you practice generosity, you realize that you can get by on less, and that there’s a pleasure that comes with giving to people. Right there is a sense of wealth. You
have more than enough. 

At the same time you break down barriers. Monetary transactions create
barriers. Somebody hands you something, you have to hand them money back,
so there’s a barrier right there. Otherwise, if you didn’t pay, the object wouldn’t
come to you over the barrier. But if something is freely given, it breaks down a
barrier. You become part of that person’s extended family. In Thailand the terms
of address that monks use with their lay supporters are the same they use with
relatives. The gift of support creates a sense of relatedness. The monastery where I stayed—and this includes the lay supporters as well as the monks—was like a large extended family. This is true of many of the monasteries in Thailand.
There’s a sense of relatedness, a lack of boundary.  

We hear so much talk on “interconnectedness.” Many times it’s explained in
terms of the teaching on dependent co‐arising, which is really an inappropriate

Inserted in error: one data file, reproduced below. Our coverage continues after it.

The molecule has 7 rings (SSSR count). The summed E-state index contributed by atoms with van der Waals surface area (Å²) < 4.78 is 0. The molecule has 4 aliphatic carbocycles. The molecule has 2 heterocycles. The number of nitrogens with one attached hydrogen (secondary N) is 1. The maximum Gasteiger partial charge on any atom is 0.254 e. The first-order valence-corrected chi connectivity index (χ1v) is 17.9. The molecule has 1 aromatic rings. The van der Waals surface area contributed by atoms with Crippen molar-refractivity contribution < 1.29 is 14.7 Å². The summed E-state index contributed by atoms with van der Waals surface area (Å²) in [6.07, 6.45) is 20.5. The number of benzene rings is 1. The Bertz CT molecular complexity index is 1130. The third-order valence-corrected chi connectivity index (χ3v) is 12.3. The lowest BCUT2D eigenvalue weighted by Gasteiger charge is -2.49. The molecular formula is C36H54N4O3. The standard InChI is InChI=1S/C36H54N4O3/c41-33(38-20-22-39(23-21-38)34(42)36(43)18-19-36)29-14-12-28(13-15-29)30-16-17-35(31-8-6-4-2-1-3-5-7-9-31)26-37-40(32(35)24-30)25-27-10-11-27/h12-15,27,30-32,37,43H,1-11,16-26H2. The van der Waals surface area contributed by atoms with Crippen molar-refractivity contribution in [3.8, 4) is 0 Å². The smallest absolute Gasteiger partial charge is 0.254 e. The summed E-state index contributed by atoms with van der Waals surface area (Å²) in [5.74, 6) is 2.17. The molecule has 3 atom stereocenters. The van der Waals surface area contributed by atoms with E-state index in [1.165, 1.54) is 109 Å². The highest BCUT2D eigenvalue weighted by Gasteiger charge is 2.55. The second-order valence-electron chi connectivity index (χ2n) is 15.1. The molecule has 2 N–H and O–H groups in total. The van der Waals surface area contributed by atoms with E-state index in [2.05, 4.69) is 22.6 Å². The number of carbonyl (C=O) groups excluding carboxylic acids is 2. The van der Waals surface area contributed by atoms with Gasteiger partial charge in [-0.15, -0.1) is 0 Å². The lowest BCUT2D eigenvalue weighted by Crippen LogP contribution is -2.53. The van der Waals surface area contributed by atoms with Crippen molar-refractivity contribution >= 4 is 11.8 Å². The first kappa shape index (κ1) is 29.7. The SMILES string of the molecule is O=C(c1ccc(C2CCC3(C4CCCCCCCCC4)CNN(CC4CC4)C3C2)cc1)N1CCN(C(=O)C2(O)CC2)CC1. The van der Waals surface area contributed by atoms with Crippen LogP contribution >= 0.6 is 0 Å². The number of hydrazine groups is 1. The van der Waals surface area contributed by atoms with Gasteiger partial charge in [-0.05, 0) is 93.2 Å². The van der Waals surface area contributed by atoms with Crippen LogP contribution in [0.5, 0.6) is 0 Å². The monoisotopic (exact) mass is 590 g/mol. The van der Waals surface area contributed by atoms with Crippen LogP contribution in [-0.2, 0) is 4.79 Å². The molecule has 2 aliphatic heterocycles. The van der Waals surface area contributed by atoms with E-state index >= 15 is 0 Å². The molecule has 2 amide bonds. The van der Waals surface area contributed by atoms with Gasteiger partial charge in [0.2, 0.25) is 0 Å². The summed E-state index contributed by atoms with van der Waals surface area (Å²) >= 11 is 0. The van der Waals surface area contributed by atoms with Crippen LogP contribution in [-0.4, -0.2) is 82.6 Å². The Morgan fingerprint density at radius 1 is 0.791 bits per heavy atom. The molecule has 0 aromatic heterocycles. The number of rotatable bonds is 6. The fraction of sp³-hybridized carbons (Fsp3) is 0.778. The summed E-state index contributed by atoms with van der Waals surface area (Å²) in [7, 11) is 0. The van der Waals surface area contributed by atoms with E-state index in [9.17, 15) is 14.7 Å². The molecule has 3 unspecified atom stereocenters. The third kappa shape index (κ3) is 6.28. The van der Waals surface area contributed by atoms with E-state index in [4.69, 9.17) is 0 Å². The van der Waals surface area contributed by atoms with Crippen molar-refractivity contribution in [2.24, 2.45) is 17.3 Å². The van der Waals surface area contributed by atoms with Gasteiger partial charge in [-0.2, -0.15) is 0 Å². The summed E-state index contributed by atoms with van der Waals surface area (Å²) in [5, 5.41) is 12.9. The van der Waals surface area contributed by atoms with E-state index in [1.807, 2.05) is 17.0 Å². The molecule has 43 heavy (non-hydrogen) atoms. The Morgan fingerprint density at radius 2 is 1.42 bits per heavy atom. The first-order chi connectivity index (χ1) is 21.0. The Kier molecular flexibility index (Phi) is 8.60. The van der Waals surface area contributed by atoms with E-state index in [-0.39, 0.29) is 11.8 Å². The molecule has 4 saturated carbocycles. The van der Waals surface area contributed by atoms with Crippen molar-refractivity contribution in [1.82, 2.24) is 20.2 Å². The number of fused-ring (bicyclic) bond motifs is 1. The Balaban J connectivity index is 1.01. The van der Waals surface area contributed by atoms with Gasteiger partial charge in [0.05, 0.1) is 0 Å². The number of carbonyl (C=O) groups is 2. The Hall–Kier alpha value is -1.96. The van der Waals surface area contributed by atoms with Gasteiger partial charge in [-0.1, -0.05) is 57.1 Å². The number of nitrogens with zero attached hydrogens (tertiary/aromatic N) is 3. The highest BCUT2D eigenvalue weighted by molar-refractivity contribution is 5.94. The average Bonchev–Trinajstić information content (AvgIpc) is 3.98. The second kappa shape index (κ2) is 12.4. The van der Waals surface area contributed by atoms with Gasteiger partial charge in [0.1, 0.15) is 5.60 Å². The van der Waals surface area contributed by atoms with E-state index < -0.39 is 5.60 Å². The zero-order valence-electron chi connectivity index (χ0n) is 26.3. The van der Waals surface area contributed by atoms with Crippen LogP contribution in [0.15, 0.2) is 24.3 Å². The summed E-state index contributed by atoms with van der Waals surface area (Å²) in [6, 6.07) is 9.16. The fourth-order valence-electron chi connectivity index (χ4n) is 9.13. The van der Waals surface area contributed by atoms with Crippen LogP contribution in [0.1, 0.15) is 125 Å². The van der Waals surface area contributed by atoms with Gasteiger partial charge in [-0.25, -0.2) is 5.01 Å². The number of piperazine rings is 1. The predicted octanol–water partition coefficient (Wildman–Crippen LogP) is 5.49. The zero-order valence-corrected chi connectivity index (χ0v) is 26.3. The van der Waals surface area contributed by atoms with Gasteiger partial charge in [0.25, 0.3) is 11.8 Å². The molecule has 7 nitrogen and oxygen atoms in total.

use of the teaching. Dependent co‐arising teaches the connectedness of ignorance to suffering, the connectedness of craving to suffering. That’s a connectedness within the mind, and it’s a connectedness that we need to cut, because it keeps suffering going on and on and on, over and over again, in many, many cycles.

But there’s another kind of connectedness, an intentional connectedness, that
comes through our actions. These are kamma connections. Now, we in the West
often have problems with the teachings on kamma, which may be why we want
the teachings on connectedness without the kamma. So we go looking elsewhere
in the Buddha’s teachings to find a rationale or a basis for a teaching on